•  » » » » » » » » 3 years ago, # ^ |   0 I'm not sure that I understand Lemma 1 and its proof. I don't understand why can't you have 2 vertices already processed which have the same x+1 bits, the same x bits matching with nxt and x+1 bit different. They can't match with each other (or they already did) as they are both processed and in MST.
•  » » » » » » » » » 3 years ago, # ^ |   +5 Yeah.. I am sorry, it is wrong and makes no sense. I don't know why I wrote that.
 » 3 years ago, # |   0 First two questions are way too easy
 » 3 years ago, # |   0 How to solve E?
•  » » 3 years ago, # ^ |   0 Divide and conquer, or meet in the middle. Whatever you wanna call it
•  » » 3 years ago, # ^ |   +17 Meet in the middle technique:Divide the array into two smaller ones of size n/2. Now you can brute-force all the possible combinations of values you can get by choosing subsequences of each array. Store them in two sets. This step takes O(2^(n/2))Now iterate through the first set. Our goal is to get the closest number to m-1 (which is the best answer possible). So, for each number x in the first set, we can binary search for the best value y of the second set that gets us closer from m-1. Keep track of the maximum x+y gotten, that is the answer
•  » » » 3 years ago, # ^ | ← Rev. 3 →   0 Why DP doesn't work in E ?We take %m of each element before storing in array, then sort the elements followed by L to R DP which says dp[i] = max(dp[i], (arr[i]+dp[j]) % m ), for all j < i. Before running dp[i] is initialized with max(arr[i], dp[i-1])
•  » » » » 3 years ago, # ^ |   0 Because of TLE+MLE
•  » » » » » 3 years ago, # ^ |   0 NOPE !! I don't think there is any case of TLE or MLE here.
•  » » » » » » 3 years ago, # ^ |   0 Oh wait... I didn't read your comment. It's actually WA.
•  » » » » 3 years ago, # ^ |   +8 because there is no optimal substructure. To solve for i, you are taking (arr[i]+dp[j])%m, which might be less than (arr[i] + suboptimal[j])%m, where suboptimal[j] < dp[j]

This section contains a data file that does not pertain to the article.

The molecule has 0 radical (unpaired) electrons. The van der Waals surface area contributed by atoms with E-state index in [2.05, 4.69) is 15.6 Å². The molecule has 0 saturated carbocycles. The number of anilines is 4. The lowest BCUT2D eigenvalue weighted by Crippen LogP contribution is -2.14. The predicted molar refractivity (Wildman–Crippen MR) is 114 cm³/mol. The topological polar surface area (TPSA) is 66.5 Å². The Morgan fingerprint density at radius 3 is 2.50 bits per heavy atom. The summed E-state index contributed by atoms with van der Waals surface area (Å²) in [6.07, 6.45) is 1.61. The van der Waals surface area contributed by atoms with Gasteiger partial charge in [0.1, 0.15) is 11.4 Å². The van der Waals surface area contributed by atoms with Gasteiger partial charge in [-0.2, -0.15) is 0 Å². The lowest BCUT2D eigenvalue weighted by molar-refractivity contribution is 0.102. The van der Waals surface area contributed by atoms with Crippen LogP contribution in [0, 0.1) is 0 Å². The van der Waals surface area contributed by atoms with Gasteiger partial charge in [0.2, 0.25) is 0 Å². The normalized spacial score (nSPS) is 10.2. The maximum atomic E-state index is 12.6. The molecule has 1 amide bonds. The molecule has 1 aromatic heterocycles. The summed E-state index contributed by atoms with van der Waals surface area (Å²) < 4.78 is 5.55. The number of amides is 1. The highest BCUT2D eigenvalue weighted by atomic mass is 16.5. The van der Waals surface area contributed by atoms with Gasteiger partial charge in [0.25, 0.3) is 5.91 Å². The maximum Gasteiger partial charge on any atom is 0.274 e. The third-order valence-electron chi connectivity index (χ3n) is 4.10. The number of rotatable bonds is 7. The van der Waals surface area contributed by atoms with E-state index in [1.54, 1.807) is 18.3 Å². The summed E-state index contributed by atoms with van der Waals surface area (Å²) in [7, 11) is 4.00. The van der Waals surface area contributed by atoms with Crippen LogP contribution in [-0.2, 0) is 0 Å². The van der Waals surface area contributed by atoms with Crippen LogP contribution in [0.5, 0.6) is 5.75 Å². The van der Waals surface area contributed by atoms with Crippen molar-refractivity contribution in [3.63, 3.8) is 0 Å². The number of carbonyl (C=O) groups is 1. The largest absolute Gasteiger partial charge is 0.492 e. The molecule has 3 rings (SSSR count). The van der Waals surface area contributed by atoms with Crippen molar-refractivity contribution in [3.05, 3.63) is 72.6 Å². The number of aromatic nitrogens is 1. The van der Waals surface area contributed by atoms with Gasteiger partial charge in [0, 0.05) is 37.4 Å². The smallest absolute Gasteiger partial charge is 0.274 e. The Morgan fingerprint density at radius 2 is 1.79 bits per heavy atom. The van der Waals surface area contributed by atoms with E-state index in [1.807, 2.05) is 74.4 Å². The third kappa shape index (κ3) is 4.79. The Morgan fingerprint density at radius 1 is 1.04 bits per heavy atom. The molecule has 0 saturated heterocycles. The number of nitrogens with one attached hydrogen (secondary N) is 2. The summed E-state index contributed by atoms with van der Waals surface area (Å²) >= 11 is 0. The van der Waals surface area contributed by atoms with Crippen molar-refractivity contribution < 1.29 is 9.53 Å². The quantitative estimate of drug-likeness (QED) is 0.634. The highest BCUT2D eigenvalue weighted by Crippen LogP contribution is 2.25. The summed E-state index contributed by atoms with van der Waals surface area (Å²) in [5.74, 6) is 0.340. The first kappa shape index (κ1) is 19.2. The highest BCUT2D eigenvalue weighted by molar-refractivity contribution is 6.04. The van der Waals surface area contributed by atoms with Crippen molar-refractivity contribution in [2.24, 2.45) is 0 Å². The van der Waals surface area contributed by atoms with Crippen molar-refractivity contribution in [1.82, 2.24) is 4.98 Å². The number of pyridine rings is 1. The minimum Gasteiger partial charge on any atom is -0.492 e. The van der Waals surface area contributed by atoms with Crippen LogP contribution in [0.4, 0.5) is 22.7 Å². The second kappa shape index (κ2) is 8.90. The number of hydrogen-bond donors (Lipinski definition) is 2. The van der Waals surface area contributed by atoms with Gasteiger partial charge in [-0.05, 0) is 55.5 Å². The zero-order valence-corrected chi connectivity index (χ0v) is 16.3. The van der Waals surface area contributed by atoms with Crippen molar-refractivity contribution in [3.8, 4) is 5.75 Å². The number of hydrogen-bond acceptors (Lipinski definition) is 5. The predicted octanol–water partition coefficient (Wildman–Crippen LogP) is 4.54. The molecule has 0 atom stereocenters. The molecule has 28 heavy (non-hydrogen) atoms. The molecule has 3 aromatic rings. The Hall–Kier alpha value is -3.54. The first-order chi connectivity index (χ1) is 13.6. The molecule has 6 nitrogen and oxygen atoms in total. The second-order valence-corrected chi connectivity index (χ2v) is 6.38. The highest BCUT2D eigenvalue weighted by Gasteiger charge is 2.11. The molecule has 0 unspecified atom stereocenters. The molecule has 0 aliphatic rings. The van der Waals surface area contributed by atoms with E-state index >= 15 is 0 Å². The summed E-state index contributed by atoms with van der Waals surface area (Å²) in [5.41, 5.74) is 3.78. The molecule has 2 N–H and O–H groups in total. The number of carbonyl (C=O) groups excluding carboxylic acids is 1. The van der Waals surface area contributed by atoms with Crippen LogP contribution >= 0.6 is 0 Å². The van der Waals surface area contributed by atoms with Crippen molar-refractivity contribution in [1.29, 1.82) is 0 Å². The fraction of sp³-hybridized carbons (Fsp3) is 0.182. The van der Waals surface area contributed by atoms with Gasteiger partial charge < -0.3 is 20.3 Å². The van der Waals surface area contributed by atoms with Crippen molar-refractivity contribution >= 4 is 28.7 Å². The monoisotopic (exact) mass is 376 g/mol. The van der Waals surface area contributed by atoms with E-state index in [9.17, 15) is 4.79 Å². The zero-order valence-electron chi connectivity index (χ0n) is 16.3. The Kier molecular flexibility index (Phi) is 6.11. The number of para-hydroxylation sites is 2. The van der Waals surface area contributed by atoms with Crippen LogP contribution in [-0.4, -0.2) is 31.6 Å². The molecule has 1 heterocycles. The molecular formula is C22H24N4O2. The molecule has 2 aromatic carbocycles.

•  » » » 3 years ago, # ^ |   0 Any idea why this is getting TLE ?
•  » » » » 3 years ago, # ^ |   0 upper_bound(s1.begin(),s1.end(),r); this takes linear time, not logarithmic. Read this: http://codeforces.com/blog/entry/55450
•  » » 3 years ago, # ^ |   0 I solved it using Meet in the middle + Binary searchSplit the n numbers to 2 sets, find all the possible subset sums for every set, that can be done in O(2^(N/2)) for each setsort one of them and iterate over the other set, for every element, binary search for the value that gives the max value % m
 » 3 years ago, # |   0 HOW TO SOLVE C PLEASE TELL!!
•  » » 3 years ago, # ^ | ← Rev. 2 →   0 Binary Search
•  » » » 3 years ago, # ^ |   0 Can you elaborate
•  » » » » 3 years ago, # ^ |   +1 Sure. If you do not know about binary search better learn it from top coder or some other popular resources.After that, notice that if you can find an answer for length k, then as well for any length > k, so it's a go left binary search. You try to reduce values of k, and keep validating it as long as it is possible, once you see no more left movement can be done you return.
•  » » 3 years ago, # ^ |   0 binary search. take substring of length k. if all substrings of length k contain a character decrease k, else increase k
•  » » » 3 years ago, # ^ |   0 THANK YOU!! But can you give an example plz